Ukraine's counteroffensive enters a new phase. Russian cyber operations continue to support strategic as opposed to tactical objectives.
Ukraine at D+518: Ukraine attacks toward the Sea of Azov.
Ukraine appears to have opened a significant new phase of its counteroffensive, which has been in progress for weeks, but which has developed slowly. The main attack is being made in the south, in the Zaporizhzhia Oblast, and the operational objective is the Sea of Azov. Reaching the sea would sever occupied Crimea from Russia proper. The attack represents a significant offensive; whether it's the inaugural phase of a new, major effort remains, the Washington Post writes, unclear; it could still represent a feint. President Putin acknowledged the new offensive in remarks offered on the side, during his summit with African leaders. “We confirm that hostilities have intensified and in a significant way," he said. He also claimed that the Ukrainian attack had already failed, but no one outside of Russian official circles seems to credit that. Ukrainian President Zelensky was, in a video address last night, optimistic without revealing many details. “Today our boys had very good results at the front. Good for them. Details will follow," the Telegraph quotes him as having said.
US officials have outlined three reasons their Ukrainian counterparts have offered for the new offensive. The New York Times reports three reasons anonymous Washington sources offer for the scale and timing of the present attack:
- "Recent advances." Ukraine's counteroffensive has been in progress for seven weeks, in three principal zones of attack stretching for more than nine-hundred miles. The operations have been probing and preparatory, intended to develop weak points in Russian defenses and clear obstacles to follow-on attacks. Progress has been slow but steady, and may now have reached the point where a major offensive is a realistic possibility.
- "Russian turmoil." Internal fissures within Russia's leadership afford an opportunity Ukraine can exploit on the battlefield. Disaffection between frontline mercenaries and regulars on the one hand and the Ministry of Defense on the other may have rendered Russian defenses uncertain and irresolute.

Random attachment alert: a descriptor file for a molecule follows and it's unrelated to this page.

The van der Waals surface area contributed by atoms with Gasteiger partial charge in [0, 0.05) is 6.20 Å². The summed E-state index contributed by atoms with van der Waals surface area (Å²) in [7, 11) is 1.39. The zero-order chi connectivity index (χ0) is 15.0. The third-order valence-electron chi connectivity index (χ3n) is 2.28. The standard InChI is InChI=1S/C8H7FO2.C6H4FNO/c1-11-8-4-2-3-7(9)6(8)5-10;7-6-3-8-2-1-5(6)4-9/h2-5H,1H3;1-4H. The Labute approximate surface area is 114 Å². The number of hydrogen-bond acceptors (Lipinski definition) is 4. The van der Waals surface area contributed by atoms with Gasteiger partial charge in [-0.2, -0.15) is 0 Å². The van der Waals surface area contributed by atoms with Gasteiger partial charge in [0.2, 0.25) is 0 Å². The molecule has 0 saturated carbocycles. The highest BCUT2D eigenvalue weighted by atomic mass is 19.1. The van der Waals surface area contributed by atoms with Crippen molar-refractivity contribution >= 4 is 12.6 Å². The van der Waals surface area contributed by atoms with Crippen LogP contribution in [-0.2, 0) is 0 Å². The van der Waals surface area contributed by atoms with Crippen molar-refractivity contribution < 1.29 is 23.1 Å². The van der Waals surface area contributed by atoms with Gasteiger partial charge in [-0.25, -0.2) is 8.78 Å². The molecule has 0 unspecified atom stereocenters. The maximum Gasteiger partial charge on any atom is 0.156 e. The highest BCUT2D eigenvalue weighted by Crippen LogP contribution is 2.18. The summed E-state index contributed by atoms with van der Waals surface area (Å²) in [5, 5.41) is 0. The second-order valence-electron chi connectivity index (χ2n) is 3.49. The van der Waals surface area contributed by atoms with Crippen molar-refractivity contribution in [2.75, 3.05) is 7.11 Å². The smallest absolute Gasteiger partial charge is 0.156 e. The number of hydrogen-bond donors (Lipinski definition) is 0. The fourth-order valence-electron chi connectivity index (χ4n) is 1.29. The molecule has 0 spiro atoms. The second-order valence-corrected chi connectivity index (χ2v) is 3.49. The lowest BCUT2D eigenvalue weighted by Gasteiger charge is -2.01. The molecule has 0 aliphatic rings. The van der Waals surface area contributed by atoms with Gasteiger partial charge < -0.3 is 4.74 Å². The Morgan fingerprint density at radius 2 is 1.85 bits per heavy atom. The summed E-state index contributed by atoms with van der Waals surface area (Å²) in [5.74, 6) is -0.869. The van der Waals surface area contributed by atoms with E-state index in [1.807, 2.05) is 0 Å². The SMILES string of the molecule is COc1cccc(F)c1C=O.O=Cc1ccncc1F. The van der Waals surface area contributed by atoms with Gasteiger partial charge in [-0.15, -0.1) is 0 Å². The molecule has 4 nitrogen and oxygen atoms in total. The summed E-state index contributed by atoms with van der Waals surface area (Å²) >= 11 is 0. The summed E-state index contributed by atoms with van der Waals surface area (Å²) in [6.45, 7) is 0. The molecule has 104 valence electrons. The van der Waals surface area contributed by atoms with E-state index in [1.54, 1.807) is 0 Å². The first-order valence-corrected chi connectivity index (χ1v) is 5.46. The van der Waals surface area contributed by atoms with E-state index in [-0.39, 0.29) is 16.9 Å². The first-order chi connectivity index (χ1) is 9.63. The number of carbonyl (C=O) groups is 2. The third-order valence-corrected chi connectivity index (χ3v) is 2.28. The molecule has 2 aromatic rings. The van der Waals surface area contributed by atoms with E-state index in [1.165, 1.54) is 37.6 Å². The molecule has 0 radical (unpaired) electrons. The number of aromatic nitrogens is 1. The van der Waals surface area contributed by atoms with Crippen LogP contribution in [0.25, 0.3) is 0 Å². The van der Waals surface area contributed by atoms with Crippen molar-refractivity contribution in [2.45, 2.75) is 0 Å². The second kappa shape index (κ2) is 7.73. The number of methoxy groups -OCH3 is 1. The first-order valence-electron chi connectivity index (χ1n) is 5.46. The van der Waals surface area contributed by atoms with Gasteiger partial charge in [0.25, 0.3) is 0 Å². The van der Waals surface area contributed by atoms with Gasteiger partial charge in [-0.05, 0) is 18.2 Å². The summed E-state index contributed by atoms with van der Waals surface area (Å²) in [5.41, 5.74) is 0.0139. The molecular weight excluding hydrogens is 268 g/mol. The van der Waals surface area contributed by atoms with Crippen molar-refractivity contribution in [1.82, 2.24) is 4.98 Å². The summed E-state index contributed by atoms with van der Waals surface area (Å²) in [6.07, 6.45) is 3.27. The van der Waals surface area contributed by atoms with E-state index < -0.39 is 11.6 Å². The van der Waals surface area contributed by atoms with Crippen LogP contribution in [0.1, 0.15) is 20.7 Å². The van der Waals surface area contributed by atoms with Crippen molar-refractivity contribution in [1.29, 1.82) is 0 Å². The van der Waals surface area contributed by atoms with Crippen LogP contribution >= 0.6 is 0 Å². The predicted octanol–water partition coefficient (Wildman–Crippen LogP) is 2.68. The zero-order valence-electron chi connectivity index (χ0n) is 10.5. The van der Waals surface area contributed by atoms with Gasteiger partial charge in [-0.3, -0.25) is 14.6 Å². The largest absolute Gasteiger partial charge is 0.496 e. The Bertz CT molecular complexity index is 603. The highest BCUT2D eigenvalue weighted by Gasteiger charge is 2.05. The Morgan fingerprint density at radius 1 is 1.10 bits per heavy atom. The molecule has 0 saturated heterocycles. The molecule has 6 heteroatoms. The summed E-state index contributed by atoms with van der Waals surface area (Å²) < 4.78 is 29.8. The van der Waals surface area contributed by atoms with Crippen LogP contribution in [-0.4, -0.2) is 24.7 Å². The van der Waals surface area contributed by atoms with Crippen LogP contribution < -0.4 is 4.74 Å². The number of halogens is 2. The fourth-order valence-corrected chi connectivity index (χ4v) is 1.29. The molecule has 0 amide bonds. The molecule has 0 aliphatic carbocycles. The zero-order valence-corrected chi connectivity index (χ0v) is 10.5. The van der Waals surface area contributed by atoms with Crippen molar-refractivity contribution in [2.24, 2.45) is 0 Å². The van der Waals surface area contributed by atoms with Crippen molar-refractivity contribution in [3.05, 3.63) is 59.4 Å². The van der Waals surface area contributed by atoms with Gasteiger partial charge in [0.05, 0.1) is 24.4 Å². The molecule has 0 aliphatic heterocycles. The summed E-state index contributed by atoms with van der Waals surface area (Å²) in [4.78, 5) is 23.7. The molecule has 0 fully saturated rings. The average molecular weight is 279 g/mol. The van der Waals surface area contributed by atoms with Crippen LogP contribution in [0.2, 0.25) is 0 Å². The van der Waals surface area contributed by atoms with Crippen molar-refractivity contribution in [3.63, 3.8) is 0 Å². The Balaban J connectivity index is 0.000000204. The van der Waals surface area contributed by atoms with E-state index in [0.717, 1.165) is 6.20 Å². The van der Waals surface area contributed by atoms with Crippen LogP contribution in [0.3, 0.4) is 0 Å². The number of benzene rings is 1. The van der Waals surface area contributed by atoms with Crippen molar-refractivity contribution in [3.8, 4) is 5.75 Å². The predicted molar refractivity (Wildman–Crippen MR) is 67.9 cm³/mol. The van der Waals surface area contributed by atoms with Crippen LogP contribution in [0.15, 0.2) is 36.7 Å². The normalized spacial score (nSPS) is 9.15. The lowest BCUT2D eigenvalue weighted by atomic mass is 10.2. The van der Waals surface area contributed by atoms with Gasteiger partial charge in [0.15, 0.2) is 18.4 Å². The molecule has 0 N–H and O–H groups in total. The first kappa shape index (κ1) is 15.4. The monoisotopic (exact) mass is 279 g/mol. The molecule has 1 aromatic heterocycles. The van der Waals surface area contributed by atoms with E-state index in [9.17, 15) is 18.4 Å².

- "Potential Russian vulnerabilities." These vulnerabilities have been induced by Ukrainian combat operations, notably artillery programs and diversionary operations. Russian lines of communications are at risk and Russian logistics have been disrupted even as frontline casualties have mounted. The Times quotes an anonymous "Western official" who said, yesterday, "The Russians are stretched. They are still experiencing problems with logistics, supply, personnel and weapons. They’re feeling the pressure.”
The British Ministry of Defence looks at tactical air operations in Zaporizhzhia. "As Ukrainian forces continue major offensive operations in Zaporizhzhia Oblast, one of the single most influential Russian weapon systems in the sector is the Ka-52 HOKUM attack helicopter. Russia has highly likely lost around forty Ka-52s since the invasion, but the type has also imposed a heavy cost on Ukraine. In recent months, Russia has highly likely augmented the force in the south with at least a small number of brand new, Ka-52M variants: a heavily modified aircraft, informed by lessons from Russia’s experience in Syria. Evidence supporting the M variant’s use in Ukraine includes photos posted on social media of aircrew posing next to the new aircraft and thanking well-wishers for sending them morale items. Another key improvement to the Ka-52 fleet is the integration of a new anti-tank missile, the LMUR, which has a range of approximately 15km. Ka-52 crews have been quick to exploit opportunities to launch these weapons beyond the range of Ukrainian air defences." 15 kilometers is outside the range of the shoulder-fired Ukrainian Stinger air defense missiles. It's within the range of larger systems, but those can find it difficult to engage targets at very low altitudes.